I spent a fair amount of time this weekend reading about something called High Activation. Most of the information I found was at www.myshrink.com. I read it with interest because the site suggests that it is ‘high activation’ that causes anxiety and depression.
To be fair, I don’t know what science they are basing it on, but it certainly sounds plausible. High activation means that the nervous system is overactive, and that the fight or flight desire happens more frequently. Some of us live with a constant fight or flight response which spurs anxiety, depression, and even panic attacks.
This particular site recommends something called Body Psychotherapy. I couldn’t find what exactly this was, but I can assume some things based on other parts I read. The site talks about depression and anxiety being felt physically in the body. It talks about how panic attacks can include rapid heartbeats, and shortness of breath, and how depression feels like a weight in your body pulling you down. The theory is that your unconscious is in high activation causing a multitude of symptoms. My guess is that the therapy they use has to do with retraining your body to not go into these modes, or possibly to go into different modes. The best thing about this idea of therapy, in my opinion, is that it states that cognitive therapy only addresses one thing – the mind, while this kind of therapy addresses the body and the emotions.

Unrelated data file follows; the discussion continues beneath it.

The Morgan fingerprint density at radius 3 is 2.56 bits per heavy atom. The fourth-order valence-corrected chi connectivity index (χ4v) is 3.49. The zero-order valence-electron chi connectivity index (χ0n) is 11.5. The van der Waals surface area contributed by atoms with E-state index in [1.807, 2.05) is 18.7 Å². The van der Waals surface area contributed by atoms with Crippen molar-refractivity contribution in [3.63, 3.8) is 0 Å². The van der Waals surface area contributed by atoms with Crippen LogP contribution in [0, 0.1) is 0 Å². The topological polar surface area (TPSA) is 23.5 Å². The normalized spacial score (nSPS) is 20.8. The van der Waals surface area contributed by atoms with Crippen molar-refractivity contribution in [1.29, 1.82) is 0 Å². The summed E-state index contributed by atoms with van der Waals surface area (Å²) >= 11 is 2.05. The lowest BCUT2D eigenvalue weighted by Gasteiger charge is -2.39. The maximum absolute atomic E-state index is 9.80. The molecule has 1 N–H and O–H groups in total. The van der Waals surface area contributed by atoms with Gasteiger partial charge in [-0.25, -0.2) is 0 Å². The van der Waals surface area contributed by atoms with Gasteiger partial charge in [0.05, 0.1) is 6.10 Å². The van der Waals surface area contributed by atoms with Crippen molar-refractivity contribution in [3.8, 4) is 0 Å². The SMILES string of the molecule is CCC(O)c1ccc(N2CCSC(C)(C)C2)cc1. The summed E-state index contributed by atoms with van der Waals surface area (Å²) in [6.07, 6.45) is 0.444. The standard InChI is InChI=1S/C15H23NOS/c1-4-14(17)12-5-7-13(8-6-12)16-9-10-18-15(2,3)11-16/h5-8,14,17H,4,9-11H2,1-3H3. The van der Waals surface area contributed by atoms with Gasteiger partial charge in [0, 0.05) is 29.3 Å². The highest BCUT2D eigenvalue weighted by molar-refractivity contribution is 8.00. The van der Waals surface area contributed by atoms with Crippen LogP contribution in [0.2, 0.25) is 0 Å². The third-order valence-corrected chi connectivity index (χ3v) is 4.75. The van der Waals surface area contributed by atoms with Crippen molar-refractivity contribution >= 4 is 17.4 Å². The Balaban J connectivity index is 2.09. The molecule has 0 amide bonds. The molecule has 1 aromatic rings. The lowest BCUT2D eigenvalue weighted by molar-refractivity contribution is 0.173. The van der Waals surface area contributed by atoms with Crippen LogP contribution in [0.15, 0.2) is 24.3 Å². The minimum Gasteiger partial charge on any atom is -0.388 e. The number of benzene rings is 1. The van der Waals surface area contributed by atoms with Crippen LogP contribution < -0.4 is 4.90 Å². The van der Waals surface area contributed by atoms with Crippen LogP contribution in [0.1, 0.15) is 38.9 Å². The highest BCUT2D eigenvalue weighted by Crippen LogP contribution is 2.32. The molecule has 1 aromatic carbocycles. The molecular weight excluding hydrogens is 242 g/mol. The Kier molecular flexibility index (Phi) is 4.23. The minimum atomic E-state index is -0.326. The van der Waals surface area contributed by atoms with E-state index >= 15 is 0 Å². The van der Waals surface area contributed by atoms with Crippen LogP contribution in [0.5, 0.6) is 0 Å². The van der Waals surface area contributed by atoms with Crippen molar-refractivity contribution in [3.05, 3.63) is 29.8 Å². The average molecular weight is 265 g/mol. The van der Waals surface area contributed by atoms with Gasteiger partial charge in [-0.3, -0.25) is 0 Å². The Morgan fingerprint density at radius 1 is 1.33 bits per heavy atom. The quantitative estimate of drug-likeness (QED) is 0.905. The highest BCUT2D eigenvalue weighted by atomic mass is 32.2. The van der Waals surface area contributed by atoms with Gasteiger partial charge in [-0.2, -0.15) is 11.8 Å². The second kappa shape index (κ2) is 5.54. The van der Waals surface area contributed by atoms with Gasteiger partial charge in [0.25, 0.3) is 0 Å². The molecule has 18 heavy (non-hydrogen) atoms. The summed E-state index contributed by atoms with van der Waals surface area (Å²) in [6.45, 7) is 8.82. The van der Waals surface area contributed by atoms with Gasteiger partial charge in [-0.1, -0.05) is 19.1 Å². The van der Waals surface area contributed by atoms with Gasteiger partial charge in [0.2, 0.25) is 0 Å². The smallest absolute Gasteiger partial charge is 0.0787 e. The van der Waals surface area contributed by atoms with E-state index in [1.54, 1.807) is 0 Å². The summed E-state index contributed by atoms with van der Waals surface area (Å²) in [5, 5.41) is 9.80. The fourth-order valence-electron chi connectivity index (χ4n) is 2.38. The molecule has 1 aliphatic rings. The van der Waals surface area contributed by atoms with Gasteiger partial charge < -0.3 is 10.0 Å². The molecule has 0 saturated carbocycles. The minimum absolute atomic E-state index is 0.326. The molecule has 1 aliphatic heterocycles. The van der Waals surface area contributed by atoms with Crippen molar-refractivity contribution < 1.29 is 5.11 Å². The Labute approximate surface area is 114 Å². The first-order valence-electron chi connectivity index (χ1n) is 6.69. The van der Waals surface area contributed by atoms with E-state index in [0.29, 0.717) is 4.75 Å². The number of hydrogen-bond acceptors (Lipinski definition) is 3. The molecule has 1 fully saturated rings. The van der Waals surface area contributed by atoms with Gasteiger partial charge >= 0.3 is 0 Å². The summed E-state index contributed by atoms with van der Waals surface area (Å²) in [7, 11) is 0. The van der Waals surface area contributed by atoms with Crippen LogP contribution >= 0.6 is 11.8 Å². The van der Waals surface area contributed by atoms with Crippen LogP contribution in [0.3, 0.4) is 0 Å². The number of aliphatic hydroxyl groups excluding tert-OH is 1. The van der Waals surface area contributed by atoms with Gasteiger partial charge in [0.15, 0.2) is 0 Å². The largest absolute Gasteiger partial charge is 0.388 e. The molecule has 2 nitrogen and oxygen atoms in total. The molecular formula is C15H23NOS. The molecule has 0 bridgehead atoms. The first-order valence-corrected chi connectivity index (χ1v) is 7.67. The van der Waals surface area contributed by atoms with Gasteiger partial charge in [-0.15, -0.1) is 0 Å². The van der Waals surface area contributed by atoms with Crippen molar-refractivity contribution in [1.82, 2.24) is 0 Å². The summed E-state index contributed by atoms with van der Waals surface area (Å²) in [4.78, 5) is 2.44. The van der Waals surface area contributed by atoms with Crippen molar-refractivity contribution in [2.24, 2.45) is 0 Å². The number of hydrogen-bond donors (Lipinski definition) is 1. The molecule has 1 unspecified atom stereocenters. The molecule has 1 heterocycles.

If you are not in a period where you can afford to go to therapy what can you, yourself do to avoid overextending your hyper activation? Again, I’m not a mental health professional, but I think it’s safe to say to look at your life and what ‘triggers’ your feelings. It’s helpful for me to make lists, and then write ways that I can potentially change the triggering scenario.
Personally, I’m not convinced that anxiety and depression can completely be cured with therapy. In my life, it is a fact that depression and anxiety run in families, and to me that bespeaks a physical or chemical imbalance. I believe therapy can help these genetic imbalances by giving us coping skills, but in the long run, science still has a lot of discovery to do to make these imbalances a thing of the past. Retraining your body’s responses, however, like the people at this site talk about, does seem like it has a possibility of success – not in curing it completely I’m guessing, but activating it less often.
But as Dennis Miller used to say, “That’s just my opinion, I could be wrong.”
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